The Survival of the Pagan Gods: The Mythological Tradition and Its Place in Renaissance Humanism and Art (Mythos: The Princeton/Bollingen Series in World Mythology)
The gods of Olympus died with the advent of Christianity--or so we have been taught to believe. But how are we to account for their tremendous popularity during the Renaissance? This illustrated book, now reprinted in a new, larger paperback format, offers the general reader first a discussion of mythology in late antiquity and the Middle Ages, and then a multifaceted look at the far-reaching role played by mythology in Renaissance intellectual and emotional life.
"Such a synthesis has never been attempted before, and the author . . . has performed this much-needed service with exceptional distinction and clarity of purpose."--Art Digest"Here is a book . . . that tells us what became of the gods after the fall of Rome, in what strange disguises they lived on, and how they emerged in the Quattrocento with odd attributes and symbols the ancients never knew. . . . It is a formidable task, demanding vast learning in many fields; and it is brilliantly performed."--The Times Literary Supplement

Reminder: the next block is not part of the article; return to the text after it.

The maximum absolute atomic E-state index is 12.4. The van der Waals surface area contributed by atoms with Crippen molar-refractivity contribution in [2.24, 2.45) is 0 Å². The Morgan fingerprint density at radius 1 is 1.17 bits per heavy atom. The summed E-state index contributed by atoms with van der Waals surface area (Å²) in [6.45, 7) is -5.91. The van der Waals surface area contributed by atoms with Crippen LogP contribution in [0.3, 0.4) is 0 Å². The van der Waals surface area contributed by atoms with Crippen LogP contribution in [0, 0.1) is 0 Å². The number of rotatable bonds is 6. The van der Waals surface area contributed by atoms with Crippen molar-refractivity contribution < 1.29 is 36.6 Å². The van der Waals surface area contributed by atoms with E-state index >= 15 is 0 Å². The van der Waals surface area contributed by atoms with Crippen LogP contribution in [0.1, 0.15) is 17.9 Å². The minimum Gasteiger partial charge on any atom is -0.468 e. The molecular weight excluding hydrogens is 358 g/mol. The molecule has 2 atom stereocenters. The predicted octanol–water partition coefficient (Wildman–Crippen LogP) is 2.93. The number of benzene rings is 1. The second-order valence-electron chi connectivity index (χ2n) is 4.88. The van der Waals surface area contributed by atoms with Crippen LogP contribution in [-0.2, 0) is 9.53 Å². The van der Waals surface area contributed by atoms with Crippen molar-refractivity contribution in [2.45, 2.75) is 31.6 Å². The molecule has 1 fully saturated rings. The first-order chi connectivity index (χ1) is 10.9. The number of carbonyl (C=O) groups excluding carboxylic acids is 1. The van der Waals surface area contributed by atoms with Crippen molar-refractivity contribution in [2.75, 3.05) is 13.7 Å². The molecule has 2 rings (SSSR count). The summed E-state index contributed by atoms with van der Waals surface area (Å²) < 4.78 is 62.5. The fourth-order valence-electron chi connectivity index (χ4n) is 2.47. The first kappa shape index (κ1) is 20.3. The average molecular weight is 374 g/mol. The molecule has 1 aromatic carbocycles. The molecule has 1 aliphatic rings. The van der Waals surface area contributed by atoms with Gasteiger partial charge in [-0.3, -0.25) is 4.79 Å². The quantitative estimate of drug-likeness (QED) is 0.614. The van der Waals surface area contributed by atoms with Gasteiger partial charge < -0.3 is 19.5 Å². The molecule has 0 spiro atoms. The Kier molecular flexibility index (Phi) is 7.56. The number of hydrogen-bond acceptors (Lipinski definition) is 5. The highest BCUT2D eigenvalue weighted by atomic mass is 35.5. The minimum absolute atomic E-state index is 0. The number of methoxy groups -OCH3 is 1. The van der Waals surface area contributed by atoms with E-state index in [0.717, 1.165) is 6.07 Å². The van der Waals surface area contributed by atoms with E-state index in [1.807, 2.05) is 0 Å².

*An electronic version of a printed book that can be read on a computer or handheld device designed specifically for this purpose.
Formats for this Ebook
|Required Software||Any PDF Reader, Apple Preview|
|Supported Devices||Windows PC/PocketPC, Mac OS, Linux OS, Apple iPhone/iPod Touch.|
|# of Devices||Unlimited|
|Flowing Text / Pages||Pages|
- PDF | 394 pages
- Jean Seznec(Author) Barbara F. Sessions(Translator)
- Princeton University Press; New edition edition (21 Jan. 1953)
- Society, Politics & Philosophy
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The Fourth Gospel and the Quest for Jesus: Modern Foundations Reconsidered (The Library of New Testament Studies)